Caruana Pounces On Aronian Error To Tie For Sinquefield Lead
Fabiano Caruana's simple tactic vaulted him into a tie for the lead at the 2019 Sinquefield Cup. Photo: Lennart Ootes/Grand Chess Tour.

Caruana Pounces On Aronian Error To Tie For Sinquefield Lead

| 19 | Chess Event Coverage

Levon Aronian said before the 2019 Sinquefield Cup that he wanted to be the first to win both it and the Saint Louis Rapid & Blitz in the same year. He took care of the first part of business last week, but in round four of the classical event, an elementary blunder gifted a point to Fabiano Caruana.

The American's win was only the second of the entire event and ties him with Viswanathan Anand for the lead. All other games ended drawn. Anand, who has been all alone in first since the event concluded day one, did have a pathway to hold on to the lead but missed a very complicated win against Wesley So.

Levon Aronian Fabiano Caruana
The final moments of Caruana-Aronian. The perspicacious reader will note the clock times, which played a pivotal role in the outcome. Photo: GoldDustTori.

In what is becoming a theme this tournament, it seems large oversights are needed to produce victories. While many players have tried to grind down their opponents and push small advantages (Hikaru Nakamura's three turns with White all fit that label, amongst other games), the only two wins have come from inexplicable errors befitting players of much lower rating classes. In round one Anand was the beneficiary and in round four Caruana capitalized. Caruana said that fatigue has led to "shaky technique" by the field.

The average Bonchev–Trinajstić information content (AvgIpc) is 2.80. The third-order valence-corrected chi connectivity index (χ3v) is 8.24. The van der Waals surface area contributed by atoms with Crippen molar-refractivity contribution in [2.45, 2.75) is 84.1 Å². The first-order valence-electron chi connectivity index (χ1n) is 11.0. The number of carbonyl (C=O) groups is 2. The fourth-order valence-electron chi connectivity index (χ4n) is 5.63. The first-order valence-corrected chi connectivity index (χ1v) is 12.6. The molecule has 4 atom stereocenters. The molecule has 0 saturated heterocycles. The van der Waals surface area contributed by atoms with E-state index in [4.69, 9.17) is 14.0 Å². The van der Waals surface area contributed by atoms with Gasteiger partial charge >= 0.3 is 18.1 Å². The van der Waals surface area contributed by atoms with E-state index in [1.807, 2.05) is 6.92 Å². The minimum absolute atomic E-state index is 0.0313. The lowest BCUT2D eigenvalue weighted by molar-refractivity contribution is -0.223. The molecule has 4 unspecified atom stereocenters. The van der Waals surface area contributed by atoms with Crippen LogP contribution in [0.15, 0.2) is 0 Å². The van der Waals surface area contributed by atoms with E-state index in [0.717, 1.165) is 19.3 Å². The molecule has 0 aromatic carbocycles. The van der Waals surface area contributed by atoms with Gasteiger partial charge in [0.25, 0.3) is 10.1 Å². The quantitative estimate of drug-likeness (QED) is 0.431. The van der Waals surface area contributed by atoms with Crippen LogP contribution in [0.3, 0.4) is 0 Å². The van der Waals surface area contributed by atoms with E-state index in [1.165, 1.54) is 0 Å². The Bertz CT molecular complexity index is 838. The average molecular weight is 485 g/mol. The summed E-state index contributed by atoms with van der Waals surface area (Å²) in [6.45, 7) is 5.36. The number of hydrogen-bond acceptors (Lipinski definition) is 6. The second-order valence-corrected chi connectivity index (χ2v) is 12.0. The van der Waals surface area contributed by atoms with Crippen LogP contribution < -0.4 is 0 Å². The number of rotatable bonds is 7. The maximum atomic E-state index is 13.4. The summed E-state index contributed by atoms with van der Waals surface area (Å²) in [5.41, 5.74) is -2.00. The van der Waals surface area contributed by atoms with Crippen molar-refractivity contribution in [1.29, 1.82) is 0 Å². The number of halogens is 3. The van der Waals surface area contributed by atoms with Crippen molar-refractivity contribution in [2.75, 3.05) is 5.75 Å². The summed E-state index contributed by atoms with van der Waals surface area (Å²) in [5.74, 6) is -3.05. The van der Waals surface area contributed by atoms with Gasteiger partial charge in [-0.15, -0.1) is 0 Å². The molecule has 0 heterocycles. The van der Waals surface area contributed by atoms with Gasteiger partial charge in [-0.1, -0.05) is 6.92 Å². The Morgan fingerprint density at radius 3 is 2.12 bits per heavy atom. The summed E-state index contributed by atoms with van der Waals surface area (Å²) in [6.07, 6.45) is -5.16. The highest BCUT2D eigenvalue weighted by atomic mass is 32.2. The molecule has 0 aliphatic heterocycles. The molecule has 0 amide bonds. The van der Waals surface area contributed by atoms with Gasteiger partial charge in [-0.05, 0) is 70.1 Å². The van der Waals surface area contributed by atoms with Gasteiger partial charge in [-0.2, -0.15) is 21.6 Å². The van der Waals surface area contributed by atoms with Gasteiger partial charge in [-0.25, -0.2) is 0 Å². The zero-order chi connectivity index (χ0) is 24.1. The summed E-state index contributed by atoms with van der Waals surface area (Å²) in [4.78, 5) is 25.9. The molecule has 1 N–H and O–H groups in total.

Today's tactic wasn't that hard to spot. It took Caruana 22 seconds to play it but in Puzzle Rush it likely would have been one-tenth that time.

Fabiano Caruana
His wins aren't coming as easily as in 2014, but just like back then, Caruana is atop the leaderboard. Photo: Lennart Ootes/Grand Chess Tour.

Caruana intimated that the clock did play a role. He said that unlike his Q+R ending torture that he inflicted on Shakhriyar Mamedyarov at the 2018 Olympiad, this time his opponent didn't have an increment or a secondary time control to buoy his defenses. At one point, Aronian had merely a single tick left on his clock (although with a 30-second delay each move).

"It seemed like he was defending very well and I was misplaying it and he was getting drawing chances which I couldn't believe," Caruana said. The world number two added that he was sure he was winning until missing 43...Qd6.

He said that the blunder 46...Qc5 is "kind of typical when you are playing on delay in this case for so long." Caruana spotted the deflection tactic on the back rank right away, scoring the point: He said he planned to use his personal stockpile of 12 minutes to make Aronian suffer even without the error but conceded that the "drawing chances are high."

When you are down to a few seconds your mind works in mysterious ways. - Caruana

While the focus has been on the ending to the game, Caruana revealed some rare insight into the heretofore closely-guarded details of his world championship match training. He said that the 7. d4 advance is rare and was studied in preparation for London last year. Funnily enough, Caruana said it doesn't put Black "to the test" in traditional ways, admitting that nearly any response is playable.